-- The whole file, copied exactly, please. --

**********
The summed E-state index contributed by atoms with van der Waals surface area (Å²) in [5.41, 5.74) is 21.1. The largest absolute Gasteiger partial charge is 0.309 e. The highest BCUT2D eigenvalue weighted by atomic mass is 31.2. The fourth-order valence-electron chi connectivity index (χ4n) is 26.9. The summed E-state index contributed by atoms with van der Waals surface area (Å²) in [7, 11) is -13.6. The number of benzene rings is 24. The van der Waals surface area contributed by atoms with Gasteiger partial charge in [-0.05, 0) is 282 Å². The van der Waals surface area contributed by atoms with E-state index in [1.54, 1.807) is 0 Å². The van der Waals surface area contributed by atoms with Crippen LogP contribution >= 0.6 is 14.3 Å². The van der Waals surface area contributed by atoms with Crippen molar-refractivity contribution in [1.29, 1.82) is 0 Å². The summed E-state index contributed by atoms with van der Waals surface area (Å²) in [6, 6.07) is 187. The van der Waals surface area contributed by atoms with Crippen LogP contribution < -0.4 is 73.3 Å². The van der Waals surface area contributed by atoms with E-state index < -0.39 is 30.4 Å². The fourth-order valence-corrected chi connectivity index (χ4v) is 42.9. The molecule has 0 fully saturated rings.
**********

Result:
The summed E-state index contributed by atoms with van der Waals surface area (Å²) in [5.41, 5.74) is 21.1. The largest absolute Gasteiger partial charge is 0.309 e. The highest BCUT2D eigenvalue weighted by atomic mass is 31.2. The fourth-order valence-electron chi connectivity index (χ4n) is 26.9. The summed E-state index contributed by atoms with van der Waals surface area (Å²) in [7, 11) is -13.6. The number of benzene rings is 24. The van der Waals surface area contributed by atoms with Gasteiger partial charge in [-0.05, 0) is 282 Å². The van der Waals surface area contributed by atoms with E-state index in [1.54, 1.807) is 0 Å². The van der Waals surface area contributed by atoms with Crippen LogP contribution >= 0.6 is 14.3 Å². The van der Waals surface area contributed by atoms with Crippen molar-refractivity contribution in [1.29, 1.82) is 0 Å². The summed E-state index contributed by atoms with van der Waals surface area (Å²) in [6, 6.07) is 187. The van der Waals surface area contributed by atoms with Crippen LogP contribution < -0.4 is 73.3 Å². The van der Waals surface area contributed by atoms with E-state index < -0.39 is 30.4 Å². The fourth-order valence-corrected chi connectivity index (χ4v) is 42.9. The molecule has 0 fully saturated rings.